Miami Heat’s LeBron James, Dwyane Wade make side trips before Bulls game
03/09/2014 12:01 AM
05/18/2014 10:39 PM
Amid one of the Heat’s worst two-game stretches of the season, Dwyane Wade and LeBron James took some time to celebrate Saturday.
Following an intense practice session in suburban Chicago, James boarded a private jet bound for Cleveland and Zydrunas Ilgauskas’ jersey retirement ceremony. Wade said he had plans to attend his sister’s wedding. Throw in one less hour for the overnight time change and Sunday’s noon tipoff (local time) at United Center, and the Heat’s road-trip finale against the Chicago Bulls has all the makings for another sluggish start.
The Heat allowed 39 points in the first quarter of Tuesday’s loss to the Houston Rockets. On Thursday, the San Antonio Spurs scored 37 first-quarter points against the Heat. Poor defensive effort in the first quarters of those games was a point of emphasis by coach Erik Spoelstra.
“When we’re successful on the road against good teams, we’re able to impose our will on the game early on with an effort, a focus, a disposition that clearly wasn’t the case the last two games,” Spoelstra said. “We know we have to put together a complete game, which we haven’t done on this road trip.”
Sounds great in theory, but the Heat hasn’t displayed much urgency recently despite an excellent opportunity to move into first place in the Eastern Conference. The Indiana Pacers have lost their past three games — the team’s first three-game losing streak of the season — but the Heat has failed to gain any ground.
The Heat trailed the Pacers by a game in the loss column to begin this road trip, and that’s still the case. Home-court advantage throughout the playoffs goes to the team with the best record in the conference, but Spoelstra said the Heat isn’t worrying about the Pacers’ record.
“We’re more concerned with how we played the last two games,” Spoelstra said. “It’s not about what they’re doing.”
The Heat couldn’t match the Rockets’ energy level, and the game against the Spurs went down as the worst loss of the season. The Heat trailed wire to wire in both games, lost the rebounding battle 46-33 against the Rockets, and committed 21 turnovers, including 10 in the fourth quarter, against the Spurs.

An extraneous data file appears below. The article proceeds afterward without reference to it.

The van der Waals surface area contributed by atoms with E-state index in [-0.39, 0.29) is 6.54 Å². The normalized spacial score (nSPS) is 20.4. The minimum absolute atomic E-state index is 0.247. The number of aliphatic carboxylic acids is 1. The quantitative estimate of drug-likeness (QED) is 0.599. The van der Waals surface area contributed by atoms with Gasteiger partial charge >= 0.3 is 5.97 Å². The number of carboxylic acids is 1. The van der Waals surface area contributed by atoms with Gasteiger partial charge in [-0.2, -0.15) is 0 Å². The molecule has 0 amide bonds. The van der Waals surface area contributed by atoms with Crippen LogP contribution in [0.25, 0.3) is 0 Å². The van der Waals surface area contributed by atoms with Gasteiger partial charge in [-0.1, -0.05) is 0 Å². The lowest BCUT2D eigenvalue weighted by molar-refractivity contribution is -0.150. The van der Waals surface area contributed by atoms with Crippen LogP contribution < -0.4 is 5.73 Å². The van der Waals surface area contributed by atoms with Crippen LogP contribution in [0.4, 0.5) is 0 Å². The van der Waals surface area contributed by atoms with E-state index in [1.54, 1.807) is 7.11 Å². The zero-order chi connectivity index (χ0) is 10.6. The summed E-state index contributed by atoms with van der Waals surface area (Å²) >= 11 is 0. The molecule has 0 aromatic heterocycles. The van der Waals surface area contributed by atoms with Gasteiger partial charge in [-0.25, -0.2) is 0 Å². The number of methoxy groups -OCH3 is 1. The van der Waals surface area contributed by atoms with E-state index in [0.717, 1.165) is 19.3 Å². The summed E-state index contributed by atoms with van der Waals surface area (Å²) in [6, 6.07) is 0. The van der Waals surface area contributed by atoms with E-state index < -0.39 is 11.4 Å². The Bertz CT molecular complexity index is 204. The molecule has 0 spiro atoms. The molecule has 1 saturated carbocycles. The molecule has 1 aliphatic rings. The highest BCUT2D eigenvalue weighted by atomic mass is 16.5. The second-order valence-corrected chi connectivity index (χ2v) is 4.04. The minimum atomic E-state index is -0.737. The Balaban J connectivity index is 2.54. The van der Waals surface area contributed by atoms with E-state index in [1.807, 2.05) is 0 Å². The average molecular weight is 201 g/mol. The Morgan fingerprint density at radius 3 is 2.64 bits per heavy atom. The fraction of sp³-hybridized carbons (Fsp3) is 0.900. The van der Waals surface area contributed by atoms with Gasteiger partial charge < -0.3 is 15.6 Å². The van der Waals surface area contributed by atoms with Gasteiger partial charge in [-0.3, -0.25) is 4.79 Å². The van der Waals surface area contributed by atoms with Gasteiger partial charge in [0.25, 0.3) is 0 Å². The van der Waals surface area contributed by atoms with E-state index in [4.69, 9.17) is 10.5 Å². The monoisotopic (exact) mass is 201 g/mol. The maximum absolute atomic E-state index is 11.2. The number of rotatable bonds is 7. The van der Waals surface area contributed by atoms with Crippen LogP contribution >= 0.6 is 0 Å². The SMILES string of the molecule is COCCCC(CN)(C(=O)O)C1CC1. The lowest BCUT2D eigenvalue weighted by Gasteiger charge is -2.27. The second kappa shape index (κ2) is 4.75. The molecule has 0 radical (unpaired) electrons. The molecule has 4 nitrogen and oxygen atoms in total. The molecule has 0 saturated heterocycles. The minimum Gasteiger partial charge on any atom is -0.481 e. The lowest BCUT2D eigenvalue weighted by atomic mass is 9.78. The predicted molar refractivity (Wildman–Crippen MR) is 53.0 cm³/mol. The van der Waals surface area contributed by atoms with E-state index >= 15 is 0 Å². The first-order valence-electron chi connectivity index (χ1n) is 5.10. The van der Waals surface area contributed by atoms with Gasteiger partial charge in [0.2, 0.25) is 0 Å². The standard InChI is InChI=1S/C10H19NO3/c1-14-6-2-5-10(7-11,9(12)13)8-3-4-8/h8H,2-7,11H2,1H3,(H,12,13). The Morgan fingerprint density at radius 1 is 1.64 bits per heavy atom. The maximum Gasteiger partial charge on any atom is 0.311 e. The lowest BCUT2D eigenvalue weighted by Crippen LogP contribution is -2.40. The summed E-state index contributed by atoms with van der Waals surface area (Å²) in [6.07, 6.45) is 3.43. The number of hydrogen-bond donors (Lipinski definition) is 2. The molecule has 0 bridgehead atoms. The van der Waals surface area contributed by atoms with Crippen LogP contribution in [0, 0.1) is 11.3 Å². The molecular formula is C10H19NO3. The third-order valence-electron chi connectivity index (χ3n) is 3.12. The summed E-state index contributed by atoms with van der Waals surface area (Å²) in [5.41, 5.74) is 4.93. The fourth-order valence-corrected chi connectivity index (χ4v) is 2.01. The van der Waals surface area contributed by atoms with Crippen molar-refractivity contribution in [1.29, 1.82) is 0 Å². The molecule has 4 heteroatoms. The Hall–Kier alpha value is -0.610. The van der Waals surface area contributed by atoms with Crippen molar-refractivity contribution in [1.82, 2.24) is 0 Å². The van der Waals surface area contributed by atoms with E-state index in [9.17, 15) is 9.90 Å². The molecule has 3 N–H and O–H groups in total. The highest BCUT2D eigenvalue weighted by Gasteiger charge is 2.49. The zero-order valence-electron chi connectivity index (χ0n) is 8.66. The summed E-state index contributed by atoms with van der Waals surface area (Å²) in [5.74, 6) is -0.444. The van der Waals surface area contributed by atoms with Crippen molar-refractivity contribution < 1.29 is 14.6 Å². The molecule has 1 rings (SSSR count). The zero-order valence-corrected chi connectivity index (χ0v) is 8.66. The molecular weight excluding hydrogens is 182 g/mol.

“We have the No. 1 offense in the league,” Spoelstra said. “You can’t go on the road and bank on that. You have to give yourself a chance and impose your will on the game, and weather tough stretches.
“You can’t expect to shoot 55 to 60 percent every game against quality opponents in their building. You better be able to defend and grind out possessions, and we haven’t done that the last two games.”
Sunday will be another battle. The Bulls (34-27) are fourth in the Eastern Conference, and have won 10 of their past 13 games despite point guard Derrick Rose out with injury and former starting forward Luol Deng traded away to the Cleveland Cavaliers. At the Bulls’ resilient core is center Joakim Noah, the live-wire act who led the Florida Gators to back-to-back NCAA championships in 2006 and 2007.
“He’s a hell of a player and he plays with a motor that not too many guys have,” Wade said. “It’s a special gift that he has and he gives that team a chance to win every night and every game.”
ETC.• Heat reserve DeAndre Liggins signed his second 10-day contract with the Heat on Saturday. When this contract expires, the Heat will either waive the young swingman or sign him for the rest of the season. Liggins played for the Heat’s D-League affiliate in Sioux Falls, S.D., before his call-up.
“He’s a worker, and we like his defensive toughness,” Spoelstra said of Liggins. “There’s a lot about his fabric and qualities that we like out of an NBA player, and like more specifically to our system.
“He makes our guys better. He’s got a lot of energy and a lot of toughness to him. He doesn’t back down from anybody, so on a day like [Sunday], it’s actually valuable to have a guy like that.”• Spoelstra on James and others in the organization traveling to Cleveland on Saturday for the retirement of Ilgauskas’ jersey:
“Yes, it’s a business and there is competition and that competition is fierce, but there are special moments in this league and you have to be able to acknowledge that. That’s what makes this league special is great individual and great teams and cool nights like that. We’ll work around it and they’ll get some rest. They’re not going commercial.”